1. On 22 October 1997, [Fresh Marine] sent the Commission a report on all its exports of farmed Atlantic salmon to the Community during the third quarter of 1997 ( the October 1997 report).

  1. On 16 December 1997, the Commission adopted, on the basis of Council Regulation No 384/96 and [Regulation No 2026/97], Regulation (EC) No 2529/97 of 16 December 1997 imposing provisional anti-dumping and countervailing duties on certain imports of farmed Atlantic salmon originating in Norway (OJ 1997 L 346, p. 63). That regulation imposed a provisional anti-dumping duty ... and a provisional countervailing duty ... on imports, into the Community, of farmed Atlantic salmon originating in Norway produced by [Fresh Marine] ... The regulation entered into force on 18 December 1997. Jasperk.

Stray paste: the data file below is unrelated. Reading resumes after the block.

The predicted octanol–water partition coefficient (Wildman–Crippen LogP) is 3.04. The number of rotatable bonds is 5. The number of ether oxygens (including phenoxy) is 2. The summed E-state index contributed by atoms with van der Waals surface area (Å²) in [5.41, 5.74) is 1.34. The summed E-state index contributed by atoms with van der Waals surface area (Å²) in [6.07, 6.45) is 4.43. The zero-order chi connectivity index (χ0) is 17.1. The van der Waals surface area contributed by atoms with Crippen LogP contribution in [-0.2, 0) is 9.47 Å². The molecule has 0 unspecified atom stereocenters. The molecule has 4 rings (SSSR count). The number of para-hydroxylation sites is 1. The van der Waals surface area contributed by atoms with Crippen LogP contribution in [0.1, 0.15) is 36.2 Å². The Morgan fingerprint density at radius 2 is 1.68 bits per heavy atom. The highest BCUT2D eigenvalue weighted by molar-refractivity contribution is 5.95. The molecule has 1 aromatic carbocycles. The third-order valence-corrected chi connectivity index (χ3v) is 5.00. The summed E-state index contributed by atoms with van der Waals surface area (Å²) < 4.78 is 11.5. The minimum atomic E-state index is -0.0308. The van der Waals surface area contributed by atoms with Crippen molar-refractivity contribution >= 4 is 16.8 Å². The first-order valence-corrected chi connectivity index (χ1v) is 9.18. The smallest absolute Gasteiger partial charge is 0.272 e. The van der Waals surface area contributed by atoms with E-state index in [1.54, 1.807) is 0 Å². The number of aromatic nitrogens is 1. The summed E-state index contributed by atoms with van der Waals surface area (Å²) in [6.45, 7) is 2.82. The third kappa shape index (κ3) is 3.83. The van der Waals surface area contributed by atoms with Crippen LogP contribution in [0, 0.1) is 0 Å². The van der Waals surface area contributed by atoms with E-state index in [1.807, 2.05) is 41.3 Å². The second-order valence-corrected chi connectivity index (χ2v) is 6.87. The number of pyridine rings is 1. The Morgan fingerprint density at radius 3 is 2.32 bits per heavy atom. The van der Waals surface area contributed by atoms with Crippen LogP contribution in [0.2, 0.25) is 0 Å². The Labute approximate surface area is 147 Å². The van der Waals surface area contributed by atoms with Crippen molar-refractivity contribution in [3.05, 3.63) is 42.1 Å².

1. By letter of 19 December 1997, the Commission informed [Fresh Marine] of the ... facts ... It stated that examination of the data disclosed in the October 1997 report had shown that [Fresh Marine] had exported farmed Atlantic salmon, gutted head-on, at an average price ... lower than the minimum average price set in its undertaking of 17 June 1997, which led it to believe that it had not observed that undertaking. Jasperk.

  1. By fax of 22 December 1997, [Fresh Marine] complained that the Commission had manipulated the October 1997 report by deleting a number of lines which were intended to cancel lines containing errors. Pointing out that it had ceased all exports to the Community since the entry into force of Regulation No 2529/97, and as a result was suffering considerable harm, it asked for the immediate lifting of the sanctions taken against it.